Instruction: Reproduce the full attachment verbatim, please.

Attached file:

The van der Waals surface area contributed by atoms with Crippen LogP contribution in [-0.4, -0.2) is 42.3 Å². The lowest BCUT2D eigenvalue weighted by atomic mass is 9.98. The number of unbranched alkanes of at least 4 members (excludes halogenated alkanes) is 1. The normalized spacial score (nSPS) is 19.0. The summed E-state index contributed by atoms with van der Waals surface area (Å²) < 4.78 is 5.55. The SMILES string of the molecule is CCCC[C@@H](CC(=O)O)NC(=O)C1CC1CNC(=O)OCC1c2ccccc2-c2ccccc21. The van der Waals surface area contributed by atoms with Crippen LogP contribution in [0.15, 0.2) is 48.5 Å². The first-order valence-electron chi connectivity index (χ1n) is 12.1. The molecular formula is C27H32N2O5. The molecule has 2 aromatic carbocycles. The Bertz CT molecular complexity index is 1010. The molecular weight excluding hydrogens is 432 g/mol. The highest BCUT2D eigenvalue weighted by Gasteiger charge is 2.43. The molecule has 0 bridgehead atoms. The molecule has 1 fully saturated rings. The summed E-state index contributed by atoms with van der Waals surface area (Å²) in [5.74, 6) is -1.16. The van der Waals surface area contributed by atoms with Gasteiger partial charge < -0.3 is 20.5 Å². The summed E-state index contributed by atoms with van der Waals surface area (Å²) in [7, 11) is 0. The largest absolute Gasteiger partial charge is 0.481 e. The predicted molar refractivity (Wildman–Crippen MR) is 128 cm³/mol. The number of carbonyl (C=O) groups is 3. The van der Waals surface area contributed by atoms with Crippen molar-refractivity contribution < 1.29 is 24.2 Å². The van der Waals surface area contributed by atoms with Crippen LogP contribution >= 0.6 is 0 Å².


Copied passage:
The van der Waals surface area contributed by atoms with Crippen LogP contribution in [-0.4, -0.2) is 42.3 Å². The lowest BCUT2D eigenvalue weighted by atomic mass is 9.98. The number of unbranched alkanes of at least 4 members (excludes halogenated alkanes) is 1. The normalized spacial score (nSPS) is 19.0. The summed E-state index contributed by atoms with van der Waals surface area (Å²) < 4.78 is 5.55. The SMILES string of the molecule is CCCC[C@@H](CC(=O)O)NC(=O)C1CC1CNC(=O)OCC1c2ccccc2-c2ccccc21. The van der Waals surface area contributed by atoms with Crippen LogP contribution in [0.15, 0.2) is 48.5 Å². The first-order valence-electron chi connectivity index (χ1n) is 12.1. The molecular formula is C27H32N2O5. The molecule has 2 aromatic carbocycles. The Bertz CT molecular complexity index is 1010. The molecular weight excluding hydrogens is 432 g/mol. The highest BCUT2D eigenvalue weighted by Gasteiger charge is 2.43. The molecule has 0 bridgehead atoms. The molecule has 1 fully saturated rings. The summed E-state index contributed by atoms with van der Waals surface area (Å²) in [5.74, 6) is -1.16. The van der Waals surface area contributed by atoms with Gasteiger partial charge < -0.3 is 20.5 Å². The summed E-state index contributed by atoms with van der Waals surface area (Å²) in [7, 11) is 0. The largest absolute Gasteiger partial charge is 0.481 e. The predicted molar refractivity (Wildman–Crippen MR) is 128 cm³/mol. The number of carbonyl (C=O) groups is 3. The van der Waals surface area contributed by atoms with Crippen molar-refractivity contribution < 1.29 is 24.2 Å². The van der Waals surface area contributed by atoms with Crippen LogP contribution >= 0.6 is 0 Å².